Zuckerberg Talks Messenger Business for Better Customer Service
Thanks in part to having acquired dozens of companies since it launched in 2004, Facebook is now "a family of apps" rather than a single outlet for social networking, Chairman and CEO Mark Zuckerberg said Wednesday during the opening keynote at the company's F8 developers' conference in San Francisco. And that family is growing even bigger with Facebook's launch of Messenger Platform and Messenger Business.
Aimed at the 600 million users of Facebook's instant messaging application, Messenger Platform will come with more than 40 new apps for communicating with friends and family with GIFs, photos, videos, audio clips and other enhancements. And it's no problem if the person on the receiving end hasn't installed one of the apps used in a message: the new platform offers a quick, one-tap option to install a new app without having to leave Messenger.
Messenger Business, meanwhile, is designed for online retailers that want to enable more streamlined and smoothly flowing communications with customers during the browsing, buying, shipping and delivery processes. Rather than having to send out separate e-mails to confirm each stage of a purchase, shops that use Messenger Business will be able to send customers real-time and personalized updates and push notifications all through the Messenger app.
Aiming for Increased App Engagement
Ahead of today's announcement about Messenger Platform, Facebook had been working with over three dozen developers to roll out a slew of new Messenger-integrated apps. The platform is now open to all developers who want to create software for use on Messenger.
Among the new Messenger apps already available are offerings from ESPN, Imgur, Legend, Talking Tom and The Weather Channel. Other additions include Action Movie FX that lets users add special effects to the videos they shoot; Bitmoji for "your own personal emoji"; the FlipLip Voice Changer; Meme Generator; and the to.be Augmented Reality Camera.
"With Messenger Platform, developers may also see increased app engagement: If the person receiving the message already has the app installed, they'll be able to tap Reply on an image in a message," Facebook Product Manager Lexy Franklin wrote today in a blog post. "Then, instead of scrolling through pages of apps on their phone, they'll be taken directly to the app to re-engage and respond with relevant content."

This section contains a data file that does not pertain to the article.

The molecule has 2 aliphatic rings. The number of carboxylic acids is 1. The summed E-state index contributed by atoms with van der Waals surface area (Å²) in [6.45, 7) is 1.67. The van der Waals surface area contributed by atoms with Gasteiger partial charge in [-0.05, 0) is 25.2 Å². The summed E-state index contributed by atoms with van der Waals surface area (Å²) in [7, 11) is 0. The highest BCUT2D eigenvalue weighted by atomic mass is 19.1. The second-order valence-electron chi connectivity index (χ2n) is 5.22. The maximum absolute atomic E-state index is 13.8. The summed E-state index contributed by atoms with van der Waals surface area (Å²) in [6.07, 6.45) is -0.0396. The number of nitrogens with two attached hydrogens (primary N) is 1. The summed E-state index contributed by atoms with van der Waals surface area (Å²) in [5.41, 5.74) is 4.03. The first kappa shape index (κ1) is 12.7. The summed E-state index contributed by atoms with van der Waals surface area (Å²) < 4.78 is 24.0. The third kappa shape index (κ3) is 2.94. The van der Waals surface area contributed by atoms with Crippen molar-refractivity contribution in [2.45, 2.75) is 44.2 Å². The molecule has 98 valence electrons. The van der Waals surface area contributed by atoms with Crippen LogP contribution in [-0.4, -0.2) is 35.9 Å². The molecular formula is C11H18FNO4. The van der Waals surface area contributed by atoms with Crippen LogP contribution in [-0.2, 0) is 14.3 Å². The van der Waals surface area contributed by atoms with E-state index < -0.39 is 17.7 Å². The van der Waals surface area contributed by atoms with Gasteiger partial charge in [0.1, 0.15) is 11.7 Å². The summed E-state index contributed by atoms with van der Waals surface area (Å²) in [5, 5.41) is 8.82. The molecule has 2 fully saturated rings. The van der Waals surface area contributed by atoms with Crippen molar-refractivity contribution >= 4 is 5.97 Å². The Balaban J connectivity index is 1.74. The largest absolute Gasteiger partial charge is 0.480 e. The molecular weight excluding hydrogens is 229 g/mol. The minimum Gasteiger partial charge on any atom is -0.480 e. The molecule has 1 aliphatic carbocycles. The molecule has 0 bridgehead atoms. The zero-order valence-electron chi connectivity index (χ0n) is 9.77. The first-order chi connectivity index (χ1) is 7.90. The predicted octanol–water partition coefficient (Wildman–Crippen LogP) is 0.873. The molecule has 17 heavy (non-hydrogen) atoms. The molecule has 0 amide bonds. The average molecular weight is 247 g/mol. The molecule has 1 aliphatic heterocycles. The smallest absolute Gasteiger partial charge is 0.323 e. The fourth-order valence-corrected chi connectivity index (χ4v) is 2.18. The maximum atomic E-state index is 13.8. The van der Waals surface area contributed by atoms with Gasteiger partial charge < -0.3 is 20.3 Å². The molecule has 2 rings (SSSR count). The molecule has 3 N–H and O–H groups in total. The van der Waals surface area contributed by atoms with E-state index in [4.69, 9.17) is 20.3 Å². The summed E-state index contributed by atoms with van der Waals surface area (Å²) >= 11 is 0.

A 'New Wave of Expression'
At the start of the opening day F8 keynote address, Zuckerberg said his company's goal over the next few years is to enable everybody to connect in a variety of ways through Facebook's large and growing family of applications, interactive tools and, eventually, virtual reality offerings. By building upon the new Messenger Platform, developers can help with "unleashing this new wave of expression," he said.
After Zuckerberg, Vice President of Messaging Products David Marcus took to the stage to demonstrate how Messenger Business will make it possible for a consumer to, for example, order a shirt from an online retailer, follow the shipment's progress on a map in real time and easily send a follow-up message to the store to request the same shirt in another color. The first two retail partners to come on board with Messenger Business are Everlane and Zulily. To be launched in the coming weeks, the new integrations will be supported through live chat via Zendesk, according to Facebook.
Next, Ilya Sukhar, CEO and Co-founder of Parse -- a mobile app platform acquired by Facebook in 2013 -- appeared to talk about how Parse has enabled the development of many of Facebook's apps and, eventually, will also help to promote the Internet of Things.
Deborah Liu, Facebook's Director of Platform, followed Sukhar to announce new updates to Facebook's commenting and video plugins. Rolling out first in beta with a select group of partners, the new commenting plugin will integrate comments on partner Web sites so they also appear on Facebook at the same time. And Facebook's new embedded video player, available to everyone as of today, makes video sharing easier and "dramatically increases the potential reach of your content," Liu said.